Overall, no significant difference was observed in patient satisfaction between composite and amalgam restorations placed by the dental students (P > 0.05). This may reflect a lack of concern by the patients regarding esthetics for restorations placed in a posterior tooth. By contrast, most patients are concerned and easily satisfied or dissatisfied when the restoration is placed on a maxillary anterior tooth.[14] A previous study reported that patients preferred amalgam over composite restorations; however, that study focused on patients' satisfaction with posterior tooth restorations only.[15]

  Conclusion Top

Patients were pleased when they had a strong relationship with the dentist, and they felt comfortable when treated by skillful dentists who included the patient in discussions before treatment and then delivered painless treatment.

Amalgam is still a reliable restorative material in dentistry and delivers patient satisfaction. However, the color of the restoration was the major criterion affecting patient satisfaction with amalgam restorations. Most patients preferred composite restorations as they were esthetically pleasing. Providing treatment that satisfies the patients is important for maintaining a high quality of dental care from dental schools.

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Conflicts of interest

There are no conflicts of interest.

  References Top

Heymann HO, Swift EJ, Ritter AV. Textbook Sturdevant's Art and Science of Operative Dentistry. 6th ed. South Asia: Elsevier Health Sciences; 2012.  Back to cited text no. 1
Neelagiri K, Kundabala M, Shashi RA, Thomas MS, Parolia A. Effects of saliva contamination and decontamination procedures on shear bond strength of self-etch dentine bonding systems: Anin vitro study. J Conserv Dent 2010;13:71-5.  Back to cited text no. 2
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Lima FG, Romano AR, Correa MB, Demarco FF. Influence of microleakage, surface roughness and biofilm control on secondary caries formation around composite resin restorations: An in situ evaluation. J Appl Oral Sci 2009;17:61-5.  Back to cited text no. 3
Restorative Materials. Australian Dental and Oral Health Therapists' Association (ADOHTA); 2015.  Back to cited text no. 4
Uçar Y, Brantley WA. Biocompatibility of dental amalgams. Int J Dent 2011;2011:e981595.  Back to cited text no. 5
Kotler P. Marketing Management. 11th ed. New Jersey: Prentice Hall; 2003.  Back to cited text no. 6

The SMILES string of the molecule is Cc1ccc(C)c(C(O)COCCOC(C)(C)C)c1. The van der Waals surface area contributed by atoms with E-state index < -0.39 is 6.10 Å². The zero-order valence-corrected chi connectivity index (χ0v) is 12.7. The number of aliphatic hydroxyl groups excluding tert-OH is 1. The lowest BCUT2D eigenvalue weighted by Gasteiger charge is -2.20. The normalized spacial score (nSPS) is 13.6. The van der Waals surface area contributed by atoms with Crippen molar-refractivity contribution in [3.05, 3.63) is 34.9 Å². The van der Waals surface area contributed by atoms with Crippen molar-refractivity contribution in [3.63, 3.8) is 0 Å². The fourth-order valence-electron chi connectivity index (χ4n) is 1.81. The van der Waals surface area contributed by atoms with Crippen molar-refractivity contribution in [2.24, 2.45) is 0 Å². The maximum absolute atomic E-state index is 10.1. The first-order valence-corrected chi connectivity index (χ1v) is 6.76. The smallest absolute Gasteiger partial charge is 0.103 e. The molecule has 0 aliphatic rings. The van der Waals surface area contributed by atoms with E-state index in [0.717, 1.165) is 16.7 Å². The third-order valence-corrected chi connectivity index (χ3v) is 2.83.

Severine NA. Evaluation of direct coronal restorations for quality and patient satisfaction in dental public clinics, Dar es Salaam Tanzania (Thesis). Dar es Saalam, TZ: Muhimbili University of Allied and Health Sciences; 2010.  Back to cited text no. 7
Mahrous MS, Hifnawy T. Patient satisfaction from dental services provided by the College of Dentistry, Taibah University, Saudi Arabia. J Taibah Univ Medical Sci 2012;7:104-9.  Back to cited text no. 8
Riley JL, Gordan VV, Rindal DB, Fellows JL, Qvist V, Patel S, et al. Components of patient satisfaction with dental restorative visit, result from the dental practice-based research network. J Am Dent Assoc 2013;143:1002-10.  Back to cited text no. 9
Habib SR, Ramalingam S, Al Beladi A, Al Habib A. Patients' satisfaction with the dental care provided by dental students. J Ayub Med Coll Abbottabad 2014;26:353-6.  Back to cited text no. 10
Heo YY, Heo SJ, Chang MW, Park JM. The patient's satisfaction following implant treatment. J Korean Acad Prosthodont 2008;46:569-76.  Back to cited text no. 11
Daniel WW. Biostatistics: A Foundation for Analysis in the Health Sciences. 7th ed.. New York: John Wiley & Sons; 1998.  Back to cited text no. 12
Dental Practice-Based Research Network (DPBRN): Survey on Patients' Satisfaction Towards Restoration. Data Summary Report Table. 2011;1-13.  Back to cited text no. 13
Shah JR, Malek FG, Agarwal P. A study of patient satisfaction with maxillary anterior teeth restorations and desirable esthetic treatment options. J Dent Med Sci 2014;13:79-86.  Back to cited text no. 14
Nomann NA, Polan MAA, Jan CM, Rashid F, Taleb A. Amalgam and composite restoration in posterior teeth. Bangladesh J Dent Res Educ 2013;3:30-5.  Back to cited text no. 15


  [Figure 1], [Figure 2]

  [Table 1]